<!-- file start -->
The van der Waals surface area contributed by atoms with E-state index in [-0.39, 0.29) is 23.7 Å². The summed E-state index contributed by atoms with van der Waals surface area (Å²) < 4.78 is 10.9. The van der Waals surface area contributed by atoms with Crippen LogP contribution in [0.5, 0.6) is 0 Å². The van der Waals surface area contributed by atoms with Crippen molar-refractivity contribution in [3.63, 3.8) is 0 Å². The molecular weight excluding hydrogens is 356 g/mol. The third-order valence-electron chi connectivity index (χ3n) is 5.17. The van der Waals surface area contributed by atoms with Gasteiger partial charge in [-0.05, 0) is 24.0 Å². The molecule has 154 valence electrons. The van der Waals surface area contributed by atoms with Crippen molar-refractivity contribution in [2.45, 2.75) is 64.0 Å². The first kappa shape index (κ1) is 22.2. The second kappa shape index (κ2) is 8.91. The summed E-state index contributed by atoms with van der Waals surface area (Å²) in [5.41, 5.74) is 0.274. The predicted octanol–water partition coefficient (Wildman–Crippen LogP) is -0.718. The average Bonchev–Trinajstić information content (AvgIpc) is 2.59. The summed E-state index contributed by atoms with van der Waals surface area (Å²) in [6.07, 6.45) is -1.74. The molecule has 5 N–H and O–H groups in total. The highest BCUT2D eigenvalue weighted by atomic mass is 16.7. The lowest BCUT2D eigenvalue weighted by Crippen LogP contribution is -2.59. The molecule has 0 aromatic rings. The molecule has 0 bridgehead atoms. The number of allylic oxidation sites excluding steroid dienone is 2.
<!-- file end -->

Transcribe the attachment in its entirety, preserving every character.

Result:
The van der Waals surface area contributed by atoms with E-state index in [-0.39, 0.29) is 23.7 Å². The summed E-state index contributed by atoms with van der Waals surface area (Å²) < 4.78 is 10.9. The van der Waals surface area contributed by atoms with Crippen LogP contribution in [0.5, 0.6) is 0 Å². The van der Waals surface area contributed by atoms with Crippen molar-refractivity contribution in [3.63, 3.8) is 0 Å². The molecular weight excluding hydrogens is 356 g/mol. The third-order valence-electron chi connectivity index (χ3n) is 5.17. The van der Waals surface area contributed by atoms with Gasteiger partial charge in [-0.05, 0) is 24.0 Å². The molecule has 154 valence electrons. The van der Waals surface area contributed by atoms with Crippen molar-refractivity contribution in [2.45, 2.75) is 64.0 Å². The first kappa shape index (κ1) is 22.2. The second kappa shape index (κ2) is 8.91. The summed E-state index contributed by atoms with van der Waals surface area (Å²) in [5.41, 5.74) is 0.274. The predicted octanol–water partition coefficient (Wildman–Crippen LogP) is -0.718. The average Bonchev–Trinajstić information content (AvgIpc) is 2.59. The summed E-state index contributed by atoms with van der Waals surface area (Å²) in [6.07, 6.45) is -1.74. The molecule has 5 N–H and O–H groups in total. The highest BCUT2D eigenvalue weighted by atomic mass is 16.7. The lowest BCUT2D eigenvalue weighted by Crippen LogP contribution is -2.59. The molecule has 0 aromatic rings. The molecule has 0 bridgehead atoms. The number of allylic oxidation sites excluding steroid dienone is 2.